The reason for such reluctance still remains a mystery to me, though (laughter). For each visual, ornaments were made in three different proportions. When drawings were involved, a few artists were invited and encouraged to draw in the right ratio directly on the scene. Luckily, the artists themselves very much enjoyed working in this way.
What is the similarity/relations between savoir-faire in Jewelry and your artworks?
Once, during my visit to Maison’s workshop in Paris, I had a chance to watch the process of the Mystery Set, which consists of small gems. At first glance, it looked like a completed brooch, but it didn’t take long for me to notice the missing setting of a tiny gem. I was told that they were just waiting for the gem that would go there. I thought for a moment why did they not just pick one of the plentiful gems all around them, but such professionalism puts toward the perfect creation turned into something I admired.
It impressed me so deeply, in fact, I couldn’t help but nod in agreement. This is in parallel with the idea of seeking perfection that I always have in mind while working. Aiming to aesthetic perfection, in qualitative rather than quantitative terms, and following my own intuition driven by passion and love for the work—this is the value that I share with Van Cleef & Arpels.
What kinds of emotions do you want to express to public through these artworks? What is your expectation?
My grandmother is someone who went through all the hard times in Korea. Always in a hanbok—a traditional Korean dress—she used to carry a fortune pouch with her, inside of which there was a little golden pig. I would pester her to show it to me, but not for its economic value, which didn’t mean much for a little girl; rather, the reason it interested me was the funny shape of its pudgy snout. Looking back now, I think that small object had many meanings of its own. One day, I happened to find a four-leaf clover while out on a stroll with my grandmother, and she put it on my head with an ever-so-sweet smile, telling me it would bring me plenty of good luck. I feel that the spirit my grandmother had at that time was the foundation of this project. In that regard, I hope this project will bring good luck, joy and plenty of love to those who look at it.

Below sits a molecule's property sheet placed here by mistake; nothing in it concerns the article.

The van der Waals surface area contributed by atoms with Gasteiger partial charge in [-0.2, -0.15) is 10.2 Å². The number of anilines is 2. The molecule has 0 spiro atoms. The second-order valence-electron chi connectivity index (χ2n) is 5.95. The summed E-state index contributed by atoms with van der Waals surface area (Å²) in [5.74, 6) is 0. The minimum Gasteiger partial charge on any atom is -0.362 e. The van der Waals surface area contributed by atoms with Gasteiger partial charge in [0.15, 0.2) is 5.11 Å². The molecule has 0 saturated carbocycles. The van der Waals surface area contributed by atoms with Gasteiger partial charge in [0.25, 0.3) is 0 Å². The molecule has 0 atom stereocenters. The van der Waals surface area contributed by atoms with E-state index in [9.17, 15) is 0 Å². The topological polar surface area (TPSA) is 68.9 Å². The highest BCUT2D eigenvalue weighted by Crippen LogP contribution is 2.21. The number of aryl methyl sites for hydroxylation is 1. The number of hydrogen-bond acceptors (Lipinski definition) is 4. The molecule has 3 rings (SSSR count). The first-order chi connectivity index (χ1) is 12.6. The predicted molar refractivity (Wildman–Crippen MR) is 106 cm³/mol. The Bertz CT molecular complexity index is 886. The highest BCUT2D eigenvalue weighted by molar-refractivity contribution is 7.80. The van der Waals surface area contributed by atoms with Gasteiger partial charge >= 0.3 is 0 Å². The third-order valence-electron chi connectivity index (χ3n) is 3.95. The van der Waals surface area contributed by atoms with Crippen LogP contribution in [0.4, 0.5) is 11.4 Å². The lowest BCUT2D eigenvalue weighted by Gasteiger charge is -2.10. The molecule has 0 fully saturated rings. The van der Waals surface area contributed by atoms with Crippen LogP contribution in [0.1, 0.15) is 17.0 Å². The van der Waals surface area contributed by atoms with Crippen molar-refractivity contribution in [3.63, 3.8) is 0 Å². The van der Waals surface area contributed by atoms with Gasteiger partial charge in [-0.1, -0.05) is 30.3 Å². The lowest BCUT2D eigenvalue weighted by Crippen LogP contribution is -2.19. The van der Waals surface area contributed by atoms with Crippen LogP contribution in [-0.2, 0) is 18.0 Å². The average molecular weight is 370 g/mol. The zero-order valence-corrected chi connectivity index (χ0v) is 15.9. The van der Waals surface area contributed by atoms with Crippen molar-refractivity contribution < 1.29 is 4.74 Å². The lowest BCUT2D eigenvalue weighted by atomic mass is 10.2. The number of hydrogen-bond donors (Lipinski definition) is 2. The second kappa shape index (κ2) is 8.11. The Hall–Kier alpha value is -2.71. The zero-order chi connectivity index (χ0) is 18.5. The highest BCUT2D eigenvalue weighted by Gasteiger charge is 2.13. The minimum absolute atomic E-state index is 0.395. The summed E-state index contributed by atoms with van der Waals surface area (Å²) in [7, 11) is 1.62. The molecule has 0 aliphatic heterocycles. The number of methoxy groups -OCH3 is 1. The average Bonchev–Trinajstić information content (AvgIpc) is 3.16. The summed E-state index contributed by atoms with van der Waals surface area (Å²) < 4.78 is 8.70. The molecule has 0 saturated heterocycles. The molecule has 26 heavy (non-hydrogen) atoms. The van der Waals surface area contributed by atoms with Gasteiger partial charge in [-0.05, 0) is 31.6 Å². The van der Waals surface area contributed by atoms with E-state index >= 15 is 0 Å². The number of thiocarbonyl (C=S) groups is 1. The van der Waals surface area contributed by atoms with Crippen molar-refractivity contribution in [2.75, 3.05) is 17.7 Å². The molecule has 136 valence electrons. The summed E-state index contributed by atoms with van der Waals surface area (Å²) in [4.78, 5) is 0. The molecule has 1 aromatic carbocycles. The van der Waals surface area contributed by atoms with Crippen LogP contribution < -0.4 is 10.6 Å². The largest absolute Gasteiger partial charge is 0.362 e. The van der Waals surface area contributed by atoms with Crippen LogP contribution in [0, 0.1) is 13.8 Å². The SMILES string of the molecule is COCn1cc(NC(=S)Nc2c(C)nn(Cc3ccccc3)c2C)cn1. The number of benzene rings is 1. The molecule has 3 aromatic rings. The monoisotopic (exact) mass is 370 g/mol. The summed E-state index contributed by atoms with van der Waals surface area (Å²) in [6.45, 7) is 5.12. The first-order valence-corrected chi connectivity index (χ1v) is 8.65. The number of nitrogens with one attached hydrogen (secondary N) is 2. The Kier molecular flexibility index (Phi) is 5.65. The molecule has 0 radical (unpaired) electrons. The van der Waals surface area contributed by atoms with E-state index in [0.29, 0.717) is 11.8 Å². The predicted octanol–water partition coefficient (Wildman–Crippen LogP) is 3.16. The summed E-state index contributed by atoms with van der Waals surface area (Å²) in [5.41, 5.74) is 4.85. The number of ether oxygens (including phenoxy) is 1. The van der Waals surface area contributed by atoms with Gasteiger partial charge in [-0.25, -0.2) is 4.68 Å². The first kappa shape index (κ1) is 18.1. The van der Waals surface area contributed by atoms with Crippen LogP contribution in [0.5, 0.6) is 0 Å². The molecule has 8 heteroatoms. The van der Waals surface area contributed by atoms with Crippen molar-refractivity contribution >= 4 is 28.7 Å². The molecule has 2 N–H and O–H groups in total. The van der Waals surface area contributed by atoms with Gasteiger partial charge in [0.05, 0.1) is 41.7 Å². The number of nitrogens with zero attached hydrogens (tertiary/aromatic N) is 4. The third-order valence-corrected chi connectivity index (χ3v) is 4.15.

What are the main sources of inspirations, how do you get new ideas and create inspirational art directions day by day?
This is a difficult one to answer. I believe that each of us has our own criteria for what we find beautiful. As far as I’m concerned, it’s all about the things around me and my love for cultural aesthetics, which I myself belong to. These are all of my sources of inspiration. For example, in my childhood, there was a long evening light passed through the beautifully crafted Hanji door, creating warm and cozy atmosphere. As the sun went down, I used to enjoy observing the regular patterns grew longer and the shadows became like ink-and-wash paintings. Hanji is something that engraved in my memory and this explains why I present it in a good number of my works.
Photos: Van Cleef & Arpels.